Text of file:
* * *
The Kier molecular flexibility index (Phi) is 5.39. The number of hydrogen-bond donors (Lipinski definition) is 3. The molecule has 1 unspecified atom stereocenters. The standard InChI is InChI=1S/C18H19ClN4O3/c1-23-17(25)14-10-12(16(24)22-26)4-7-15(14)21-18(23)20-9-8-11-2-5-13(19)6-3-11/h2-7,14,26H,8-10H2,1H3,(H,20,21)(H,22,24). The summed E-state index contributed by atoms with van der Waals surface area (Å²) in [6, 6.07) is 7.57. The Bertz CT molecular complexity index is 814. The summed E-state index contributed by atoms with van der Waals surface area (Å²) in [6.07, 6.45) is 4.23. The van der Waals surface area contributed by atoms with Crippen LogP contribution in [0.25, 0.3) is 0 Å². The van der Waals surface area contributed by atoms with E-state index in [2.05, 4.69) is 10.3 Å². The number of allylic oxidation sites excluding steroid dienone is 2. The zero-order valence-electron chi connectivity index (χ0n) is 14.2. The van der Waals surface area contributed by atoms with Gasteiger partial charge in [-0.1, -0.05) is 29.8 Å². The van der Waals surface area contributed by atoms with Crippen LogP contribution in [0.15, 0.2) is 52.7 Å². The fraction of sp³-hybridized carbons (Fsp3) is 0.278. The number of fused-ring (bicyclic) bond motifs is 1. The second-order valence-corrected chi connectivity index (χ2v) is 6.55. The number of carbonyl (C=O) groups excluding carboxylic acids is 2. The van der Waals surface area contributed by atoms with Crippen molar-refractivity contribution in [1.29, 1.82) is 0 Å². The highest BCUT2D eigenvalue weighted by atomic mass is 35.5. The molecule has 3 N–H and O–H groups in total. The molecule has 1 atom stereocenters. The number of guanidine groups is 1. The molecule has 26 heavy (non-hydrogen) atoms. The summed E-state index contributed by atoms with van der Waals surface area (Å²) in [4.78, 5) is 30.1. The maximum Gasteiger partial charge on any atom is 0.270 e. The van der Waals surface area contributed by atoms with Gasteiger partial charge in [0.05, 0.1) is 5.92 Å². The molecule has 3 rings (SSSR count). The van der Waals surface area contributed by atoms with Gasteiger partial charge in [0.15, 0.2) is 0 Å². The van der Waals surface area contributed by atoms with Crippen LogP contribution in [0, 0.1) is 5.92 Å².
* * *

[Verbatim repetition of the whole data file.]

The Kier molecular flexibility index (Phi) is 5.39. The number of hydrogen-bond donors (Lipinski definition) is 3. The molecule has 1 unspecified atom stereocenters. The standard InChI is InChI=1S/C18H19ClN4O3/c1-23-17(25)14-10-12(16(24)22-26)4-7-15(14)21-18(23)20-9-8-11-2-5-13(19)6-3-11/h2-7,14,26H,8-10H2,1H3,(H,20,21)(H,22,24). The summed E-state index contributed by atoms with van der Waals surface area (Å²) in [6, 6.07) is 7.57. The Bertz CT molecular complexity index is 814. The summed E-state index contributed by atoms with van der Waals surface area (Å²) in [6.07, 6.45) is 4.23. The van der Waals surface area contributed by atoms with Crippen LogP contribution in [0.25, 0.3) is 0 Å². The van der Waals surface area contributed by atoms with E-state index in [2.05, 4.69) is 10.3 Å². The number of allylic oxidation sites excluding steroid dienone is 2. The zero-order valence-electron chi connectivity index (χ0n) is 14.2. The van der Waals surface area contributed by atoms with Gasteiger partial charge in [-0.1, -0.05) is 29.8 Å². The van der Waals surface area contributed by atoms with Crippen LogP contribution in [0.15, 0.2) is 52.7 Å². The fraction of sp³-hybridized carbons (Fsp3) is 0.278. The number of fused-ring (bicyclic) bond motifs is 1. The second-order valence-corrected chi connectivity index (χ2v) is 6.55. The number of carbonyl (C=O) groups excluding carboxylic acids is 2. The van der Waals surface area contributed by atoms with Crippen molar-refractivity contribution in [1.29, 1.82) is 0 Å². The highest BCUT2D eigenvalue weighted by atomic mass is 35.5. The molecule has 3 N–H and O–H groups in total. The molecule has 1 atom stereocenters. The number of guanidine groups is 1. The molecule has 26 heavy (non-hydrogen) atoms. The summed E-state index contributed by atoms with van der Waals surface area (Å²) in [4.78, 5) is 30.1. The maximum Gasteiger partial charge on any atom is 0.270 e. The van der Waals surface area contributed by atoms with Gasteiger partial charge in [0.05, 0.1) is 5.92 Å². The molecule has 3 rings (SSSR count). The van der Waals surface area contributed by atoms with Gasteiger partial charge in [0.15, 0.2) is 0 Å². The van der Waals surface area contributed by atoms with Crippen LogP contribution in [0, 0.1) is 5.92 Å².